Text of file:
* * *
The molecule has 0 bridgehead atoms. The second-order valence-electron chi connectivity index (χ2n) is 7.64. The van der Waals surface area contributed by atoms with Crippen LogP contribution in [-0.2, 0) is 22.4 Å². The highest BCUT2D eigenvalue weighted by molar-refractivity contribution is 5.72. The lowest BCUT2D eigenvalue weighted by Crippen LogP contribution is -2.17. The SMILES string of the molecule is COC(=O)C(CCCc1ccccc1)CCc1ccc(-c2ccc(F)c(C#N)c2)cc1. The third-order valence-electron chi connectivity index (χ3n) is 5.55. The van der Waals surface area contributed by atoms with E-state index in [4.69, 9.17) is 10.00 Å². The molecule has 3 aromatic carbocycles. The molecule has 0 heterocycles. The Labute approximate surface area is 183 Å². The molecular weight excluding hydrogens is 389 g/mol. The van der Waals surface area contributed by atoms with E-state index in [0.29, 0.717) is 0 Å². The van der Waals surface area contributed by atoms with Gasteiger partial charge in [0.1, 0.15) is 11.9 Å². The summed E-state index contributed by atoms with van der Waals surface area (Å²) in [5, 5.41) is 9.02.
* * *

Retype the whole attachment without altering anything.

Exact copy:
The molecule has 0 bridgehead atoms. The second-order valence-electron chi connectivity index (χ2n) is 7.64. The van der Waals surface area contributed by atoms with Crippen LogP contribution in [-0.2, 0) is 22.4 Å². The highest BCUT2D eigenvalue weighted by molar-refractivity contribution is 5.72. The lowest BCUT2D eigenvalue weighted by Crippen LogP contribution is -2.17. The SMILES string of the molecule is COC(=O)C(CCCc1ccccc1)CCc1ccc(-c2ccc(F)c(C#N)c2)cc1. The third-order valence-electron chi connectivity index (χ3n) is 5.55. The van der Waals surface area contributed by atoms with E-state index in [4.69, 9.17) is 10.00 Å². The molecule has 3 aromatic carbocycles. The molecule has 0 heterocycles. The Labute approximate surface area is 183 Å². The molecular weight excluding hydrogens is 389 g/mol. The van der Waals surface area contributed by atoms with E-state index in [0.29, 0.717) is 0 Å². The van der Waals surface area contributed by atoms with Gasteiger partial charge in [0.1, 0.15) is 11.9 Å². The summed E-state index contributed by atoms with van der Waals surface area (Å²) in [5, 5.41) is 9.02.